Do you know if you can recover your critical data quickly in the event of loss due to human error, theft or natural disaster – or in response to a regulatory mandate or e-discovery request?
Whether it’s as small as accidentally overwriting a document or as massive as a flood or earthquake impacting your data center, data loss is inevitable. By the same token, anytime data is lost, the key to recovering it successfully is a consistent, reliable and comprehensive backup process.
Despite these realities, many small-to-midsized businesses (those with up to 1,000 employees) do not have adequate data backup/recovery programs in place. According to a 2012 Symantec Disaster Preparedness Survey, 74 percent of SMBs have no disaster recovery plan in place today, and only 21 percent are “extremely confident” they can restore data from the backups they have.
This article discusses an approach for testing your data recovery capabilities, and offers guidance on how to implement a straightforward data protection policy that will enable your business to recover quickly when data loss occurs.
Why Data Loss Occurs
Many businesses recognize too late that there are gaps in their data protection strategies and that lost data cannot be recovered. Here are some of the most common (and often avoidable) reasons why data loss and downtime occur:
The data was never backed up to begin with. Perhaps the single largest reason that data is irrecoverably lost is that it was never backed up. According to the 2012 Symantec survey, “When Good Backups Go Bad: Data Recovery Failures and What to Do About Them,” half of SMBs back up less than 60 percent of their data, leaving the rest vulnerable to loss at any time. Sixteen percent of SMB organizations never backup PCs and laptops. Many more fail to cover remote offices or mobile employees, while others choose not to regularly backup email or other critical applications and databases.
The data recovery process fails. Unless you test it regularly, you may not know if your data protection process would be successful. All too often, businesses are unaware that their backups are failing or incomplete, perhaps for months, until the time comes to attempt a restore operation under pressure. The “Acronis Global Disaster Recovery Index: 2012” from Acronis and Ponemon Institute revealed that 23 percent of SMBs lack a remote backup strategy, leaving their entire corporate data store vulnerable to disaster. Similarly, 42 percent of SMBs have no automated backup program and instead still rely on failure-prone, manual backup technologies, such as tape or disk.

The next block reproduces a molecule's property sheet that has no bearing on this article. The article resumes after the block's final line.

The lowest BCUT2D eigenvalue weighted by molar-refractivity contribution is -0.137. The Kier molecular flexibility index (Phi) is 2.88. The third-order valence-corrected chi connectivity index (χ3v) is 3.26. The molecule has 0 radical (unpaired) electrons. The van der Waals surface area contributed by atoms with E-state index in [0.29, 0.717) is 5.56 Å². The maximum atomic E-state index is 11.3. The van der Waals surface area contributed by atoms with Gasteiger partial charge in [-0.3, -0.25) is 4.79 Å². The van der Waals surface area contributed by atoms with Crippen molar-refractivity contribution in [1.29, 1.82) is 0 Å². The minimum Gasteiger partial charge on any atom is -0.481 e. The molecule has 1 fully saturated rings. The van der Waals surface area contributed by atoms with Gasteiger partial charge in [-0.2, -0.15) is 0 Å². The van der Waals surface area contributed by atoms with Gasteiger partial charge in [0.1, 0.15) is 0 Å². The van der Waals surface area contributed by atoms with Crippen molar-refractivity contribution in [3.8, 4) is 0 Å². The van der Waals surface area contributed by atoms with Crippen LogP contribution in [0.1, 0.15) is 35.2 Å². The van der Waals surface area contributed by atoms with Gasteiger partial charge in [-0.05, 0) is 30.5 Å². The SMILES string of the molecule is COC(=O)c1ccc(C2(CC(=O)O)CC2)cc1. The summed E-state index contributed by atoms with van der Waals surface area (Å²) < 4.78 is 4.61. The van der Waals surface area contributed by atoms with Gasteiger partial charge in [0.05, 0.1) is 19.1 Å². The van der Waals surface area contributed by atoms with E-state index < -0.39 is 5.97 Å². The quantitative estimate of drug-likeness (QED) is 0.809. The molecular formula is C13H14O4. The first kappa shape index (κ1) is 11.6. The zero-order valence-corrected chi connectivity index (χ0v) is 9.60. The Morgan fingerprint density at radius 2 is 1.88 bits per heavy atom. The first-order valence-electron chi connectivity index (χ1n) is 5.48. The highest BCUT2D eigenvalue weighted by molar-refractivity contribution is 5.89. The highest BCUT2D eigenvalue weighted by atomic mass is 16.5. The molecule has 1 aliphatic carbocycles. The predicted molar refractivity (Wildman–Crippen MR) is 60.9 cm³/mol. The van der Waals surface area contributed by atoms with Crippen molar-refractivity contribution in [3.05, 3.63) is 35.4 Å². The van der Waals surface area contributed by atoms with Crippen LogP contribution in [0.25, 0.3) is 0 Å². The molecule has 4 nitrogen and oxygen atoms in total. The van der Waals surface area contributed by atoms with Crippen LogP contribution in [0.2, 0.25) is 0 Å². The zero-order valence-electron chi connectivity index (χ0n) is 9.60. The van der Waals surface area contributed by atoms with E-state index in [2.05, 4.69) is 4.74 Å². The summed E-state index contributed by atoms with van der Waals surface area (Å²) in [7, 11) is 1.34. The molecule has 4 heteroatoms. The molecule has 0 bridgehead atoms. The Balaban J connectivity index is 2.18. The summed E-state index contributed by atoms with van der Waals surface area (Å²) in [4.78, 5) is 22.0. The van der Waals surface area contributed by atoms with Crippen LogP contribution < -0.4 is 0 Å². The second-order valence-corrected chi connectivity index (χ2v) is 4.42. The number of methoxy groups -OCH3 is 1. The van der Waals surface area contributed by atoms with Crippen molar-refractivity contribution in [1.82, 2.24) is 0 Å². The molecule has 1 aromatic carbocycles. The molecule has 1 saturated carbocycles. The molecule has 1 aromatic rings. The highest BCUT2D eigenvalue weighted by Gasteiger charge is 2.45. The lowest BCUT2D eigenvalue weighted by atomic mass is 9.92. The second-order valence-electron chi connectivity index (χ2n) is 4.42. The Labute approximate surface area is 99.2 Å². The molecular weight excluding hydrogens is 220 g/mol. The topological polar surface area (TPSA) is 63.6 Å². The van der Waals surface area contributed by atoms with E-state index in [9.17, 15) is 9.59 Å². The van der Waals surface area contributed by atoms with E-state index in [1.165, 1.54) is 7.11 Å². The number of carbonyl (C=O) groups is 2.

Backup media are damaged or corrupted. Unreliable backup processes and unreliable media lead to many data recovery failures. Tape and disk both have limited “shelf life” and can fail if improperly stored or dropped, as well as being vulnerable to misplacement, loss or theft. Recovery from tape backups is notoriously failure-prone, with various sources estimating failure rates from 10 percent to over 50 percent.
Backup process complexities lead to problems. A common cause of data recovery problems is failure to keep pace with changes in the IT infrastructure (e.g., leaving backup scripts pointing to devices whose addresses have changed). System-level restores are doomed to failure if the server’s system state data is not also backed up and restorable. In general, complex backup systems that rely on manual methods, legacy technology and/or components from multiple vendors are much more likely to fail than an up-to-date system from a single, reputable source.